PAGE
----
In the last blog we looked at how to recognize the symptoms of team tension. So, what are some practical ways to manage it? The first is to simply acknowledge that team tension exists. This can take some bravery. In the middle of a meeting, make a declaration: “We seem to be at an impasse here. I’m sensing some tension about our differences. I wonder if we could…” Then fill in the rest of the sentence with one of the suggestions below.
TAKE A BREAK
Allow the situation to rest for a while. Sleep on it. Think it over during the weekend. Share your thoughts with colleagues outside the team. If there has been a long build-up to a disagreement, it may not get resolved quickly. Be patient.
INVOLVE A MEDIATOR
Consider asking an objective outsider to help resolve differences. When you do, be sure to present both sides thoroughly. Then, listen for what your advisor has to offer. Avoid saying, “Yeah, you’re right.” This often means you’ve heard what is being said, but you don’t really get it and you plan to do nothing. A trained mediator can help, but only if both parties agree.
DECIDE WHAT REALLY COUNTS
Consider what you are really attached to. What are your motivations for pursuing a course of action? Perhaps what you think is of paramount importance is not really essential to the project. Focus on what makes a difference, and let the rest go. Make a concession or agree to a minor part of the project without holding it up. The consequences will likely be minimal.
Do you really understand the other person’s point of view? Practice active listening. This means hearing their comments in full, rather than composing your own response as they speak. Then, repeat back your understanding of what the other person said. Check with the other person to see if you got it right. Sometimes your empathy will encourage him or her to tell you more, uncovering additional clues about how to deal with the issues.
Offer to concede a point or meet in the middle. You’ll be surprised at how accommodating the other person can be when you “blink first.” Don’t think of it as backing down. Think of it as creating an opening towards a productive next step.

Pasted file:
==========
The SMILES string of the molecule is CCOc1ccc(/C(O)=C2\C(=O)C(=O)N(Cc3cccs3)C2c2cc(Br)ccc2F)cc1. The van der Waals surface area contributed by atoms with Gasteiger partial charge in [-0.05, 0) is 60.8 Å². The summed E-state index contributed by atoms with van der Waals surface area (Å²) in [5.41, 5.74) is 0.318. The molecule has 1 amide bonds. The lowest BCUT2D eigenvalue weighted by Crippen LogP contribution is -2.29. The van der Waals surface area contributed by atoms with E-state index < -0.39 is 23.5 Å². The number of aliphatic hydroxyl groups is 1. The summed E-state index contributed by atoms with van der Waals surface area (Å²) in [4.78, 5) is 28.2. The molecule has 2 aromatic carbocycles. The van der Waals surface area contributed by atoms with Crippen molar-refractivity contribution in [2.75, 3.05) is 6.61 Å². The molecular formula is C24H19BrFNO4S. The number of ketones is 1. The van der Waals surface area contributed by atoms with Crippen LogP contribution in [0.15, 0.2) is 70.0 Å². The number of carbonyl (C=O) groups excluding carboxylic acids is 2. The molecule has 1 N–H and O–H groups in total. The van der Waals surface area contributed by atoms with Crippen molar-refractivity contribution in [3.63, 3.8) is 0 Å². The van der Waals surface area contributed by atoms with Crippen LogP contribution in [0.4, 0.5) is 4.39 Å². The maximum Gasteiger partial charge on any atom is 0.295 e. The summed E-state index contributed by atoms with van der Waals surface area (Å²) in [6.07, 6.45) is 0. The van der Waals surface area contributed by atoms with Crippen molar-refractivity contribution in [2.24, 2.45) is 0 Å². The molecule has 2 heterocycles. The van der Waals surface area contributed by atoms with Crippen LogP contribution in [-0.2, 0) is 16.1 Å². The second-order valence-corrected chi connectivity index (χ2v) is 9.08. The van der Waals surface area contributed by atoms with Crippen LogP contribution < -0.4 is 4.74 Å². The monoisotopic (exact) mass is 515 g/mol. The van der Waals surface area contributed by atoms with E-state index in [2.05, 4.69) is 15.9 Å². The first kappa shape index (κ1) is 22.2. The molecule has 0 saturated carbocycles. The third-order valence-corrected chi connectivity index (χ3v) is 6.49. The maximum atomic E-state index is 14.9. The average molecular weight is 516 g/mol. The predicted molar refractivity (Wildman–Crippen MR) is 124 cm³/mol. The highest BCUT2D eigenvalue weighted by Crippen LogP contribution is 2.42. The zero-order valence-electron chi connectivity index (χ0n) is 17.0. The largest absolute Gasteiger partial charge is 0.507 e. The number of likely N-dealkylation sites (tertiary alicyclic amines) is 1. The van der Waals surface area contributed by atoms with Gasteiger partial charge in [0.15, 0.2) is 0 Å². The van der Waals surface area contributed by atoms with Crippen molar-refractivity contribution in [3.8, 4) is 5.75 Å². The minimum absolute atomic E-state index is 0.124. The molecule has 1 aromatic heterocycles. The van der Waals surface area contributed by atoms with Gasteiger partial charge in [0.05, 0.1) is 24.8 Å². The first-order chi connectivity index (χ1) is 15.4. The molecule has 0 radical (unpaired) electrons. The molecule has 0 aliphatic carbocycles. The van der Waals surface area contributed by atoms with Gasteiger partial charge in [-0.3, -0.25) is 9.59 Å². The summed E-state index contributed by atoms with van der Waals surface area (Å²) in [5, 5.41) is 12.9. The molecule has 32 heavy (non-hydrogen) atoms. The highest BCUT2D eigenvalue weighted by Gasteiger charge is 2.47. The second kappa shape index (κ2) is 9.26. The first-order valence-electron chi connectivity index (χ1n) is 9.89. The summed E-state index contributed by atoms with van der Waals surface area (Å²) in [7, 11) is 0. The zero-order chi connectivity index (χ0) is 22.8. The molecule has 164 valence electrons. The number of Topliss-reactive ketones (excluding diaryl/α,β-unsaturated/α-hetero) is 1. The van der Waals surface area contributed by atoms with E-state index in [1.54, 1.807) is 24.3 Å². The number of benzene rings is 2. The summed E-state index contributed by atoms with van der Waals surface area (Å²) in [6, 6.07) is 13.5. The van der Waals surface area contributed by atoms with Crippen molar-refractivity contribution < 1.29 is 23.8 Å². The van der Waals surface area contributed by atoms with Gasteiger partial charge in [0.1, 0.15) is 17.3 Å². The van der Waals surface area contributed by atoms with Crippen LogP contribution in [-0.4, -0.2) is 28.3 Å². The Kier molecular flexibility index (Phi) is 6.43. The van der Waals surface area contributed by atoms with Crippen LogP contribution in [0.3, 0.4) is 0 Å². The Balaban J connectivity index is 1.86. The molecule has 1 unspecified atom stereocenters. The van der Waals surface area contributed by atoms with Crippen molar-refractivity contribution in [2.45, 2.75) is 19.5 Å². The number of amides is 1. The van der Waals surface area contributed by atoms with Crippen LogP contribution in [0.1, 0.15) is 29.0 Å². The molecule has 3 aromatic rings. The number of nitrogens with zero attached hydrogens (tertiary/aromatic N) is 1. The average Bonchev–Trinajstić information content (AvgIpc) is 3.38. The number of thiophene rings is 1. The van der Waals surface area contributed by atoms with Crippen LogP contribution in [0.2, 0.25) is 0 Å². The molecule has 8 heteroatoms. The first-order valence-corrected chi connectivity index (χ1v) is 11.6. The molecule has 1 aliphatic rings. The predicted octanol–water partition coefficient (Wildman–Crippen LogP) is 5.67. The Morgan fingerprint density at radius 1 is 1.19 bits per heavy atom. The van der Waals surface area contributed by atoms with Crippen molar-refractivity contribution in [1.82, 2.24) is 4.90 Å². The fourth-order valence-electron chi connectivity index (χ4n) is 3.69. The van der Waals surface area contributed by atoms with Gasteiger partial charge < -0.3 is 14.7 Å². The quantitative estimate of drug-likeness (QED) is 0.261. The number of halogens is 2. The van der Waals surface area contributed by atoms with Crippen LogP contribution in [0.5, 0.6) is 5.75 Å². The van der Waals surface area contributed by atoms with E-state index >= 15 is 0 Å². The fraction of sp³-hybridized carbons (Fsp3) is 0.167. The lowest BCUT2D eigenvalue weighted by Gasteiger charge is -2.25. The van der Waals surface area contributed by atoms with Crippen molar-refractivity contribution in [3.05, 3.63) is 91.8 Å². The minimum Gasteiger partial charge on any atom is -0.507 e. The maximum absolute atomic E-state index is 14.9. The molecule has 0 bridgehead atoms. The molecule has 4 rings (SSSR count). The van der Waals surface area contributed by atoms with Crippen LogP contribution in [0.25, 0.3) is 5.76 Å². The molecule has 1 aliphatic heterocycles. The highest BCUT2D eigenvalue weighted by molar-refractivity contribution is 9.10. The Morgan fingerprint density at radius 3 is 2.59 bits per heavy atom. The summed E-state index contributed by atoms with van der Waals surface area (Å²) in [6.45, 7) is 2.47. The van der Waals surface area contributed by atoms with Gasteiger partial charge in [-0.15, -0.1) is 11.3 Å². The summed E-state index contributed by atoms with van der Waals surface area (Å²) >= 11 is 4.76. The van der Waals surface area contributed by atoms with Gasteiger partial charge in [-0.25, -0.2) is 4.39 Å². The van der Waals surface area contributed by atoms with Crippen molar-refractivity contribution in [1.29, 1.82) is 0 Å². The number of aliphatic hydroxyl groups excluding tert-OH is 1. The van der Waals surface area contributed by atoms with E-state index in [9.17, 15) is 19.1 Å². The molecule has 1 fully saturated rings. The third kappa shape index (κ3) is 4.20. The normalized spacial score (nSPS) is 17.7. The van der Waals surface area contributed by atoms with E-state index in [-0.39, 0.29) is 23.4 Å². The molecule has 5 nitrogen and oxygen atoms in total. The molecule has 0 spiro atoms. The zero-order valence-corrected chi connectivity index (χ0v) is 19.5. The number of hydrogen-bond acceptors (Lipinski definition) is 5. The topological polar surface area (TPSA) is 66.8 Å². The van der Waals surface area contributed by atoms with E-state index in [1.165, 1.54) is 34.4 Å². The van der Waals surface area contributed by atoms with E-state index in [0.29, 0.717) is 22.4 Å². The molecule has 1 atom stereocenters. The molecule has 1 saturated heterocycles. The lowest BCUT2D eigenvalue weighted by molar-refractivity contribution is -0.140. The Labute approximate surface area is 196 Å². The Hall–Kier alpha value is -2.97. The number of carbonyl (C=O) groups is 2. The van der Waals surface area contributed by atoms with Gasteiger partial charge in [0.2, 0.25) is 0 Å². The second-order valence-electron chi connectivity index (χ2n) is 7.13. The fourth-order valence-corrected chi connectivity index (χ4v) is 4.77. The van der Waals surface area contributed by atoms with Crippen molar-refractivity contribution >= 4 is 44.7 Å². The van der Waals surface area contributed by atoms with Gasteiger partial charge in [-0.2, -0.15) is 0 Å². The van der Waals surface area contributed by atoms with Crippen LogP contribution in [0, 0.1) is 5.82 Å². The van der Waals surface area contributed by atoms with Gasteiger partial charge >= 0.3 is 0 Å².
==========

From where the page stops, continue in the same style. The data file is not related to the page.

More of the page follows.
KEEP THE OBJECTIVE IN MIND
In a meeting, remind everyone what the objective is. Ensure everyone agrees. Then help them visualize a picture of success. When people realize they are all working towards the same purpose, they become less entrenched in their own positions.
LIST WHAT YOU AGREE ON
This technique can work for two people or for a large group. List the issue at the top of a piece of paper or white board. Then write down everything you agree on. Anyone in the discussion gets a veto – if they don’t agree, it doesn’t get written down. Listing a series of agreements focuses people’s attention on core values and common steps. You’ll be surprised at how much people actually agree on. And, when people discover this, positive energy emerges that spurs further cooperation.
Humility can go a long way to opening up conversations. Apologize for making accusations, or even for not understanding the objective properly. Then, use one of the techniques above to find a genuine path towards team commitment.
Remember that team tension is natural. If your team consists of a variety of strong individuals, disagreements will naturally occur. If they don’t, your team may have too many conformists who are unwilling to challenge the status quo. Strive to keep the differences minor, and not long-lasting. What you should hope for is a situation where team members say, “We often disagree with each other, but we can always go for a beer afterwards.”
It isn’t easy admitting that team tension exists. By breaking the ice, you allow others to admit that there is tension. Only then can you move towards a better solution. Eventually, someone on the team will thank you for being so forthright.
Remember to keep the perspective of time in mind. Minor differences today will eventually form the histories, the stories, and the anecdotes that you will look back on as the team celebrates its successes.
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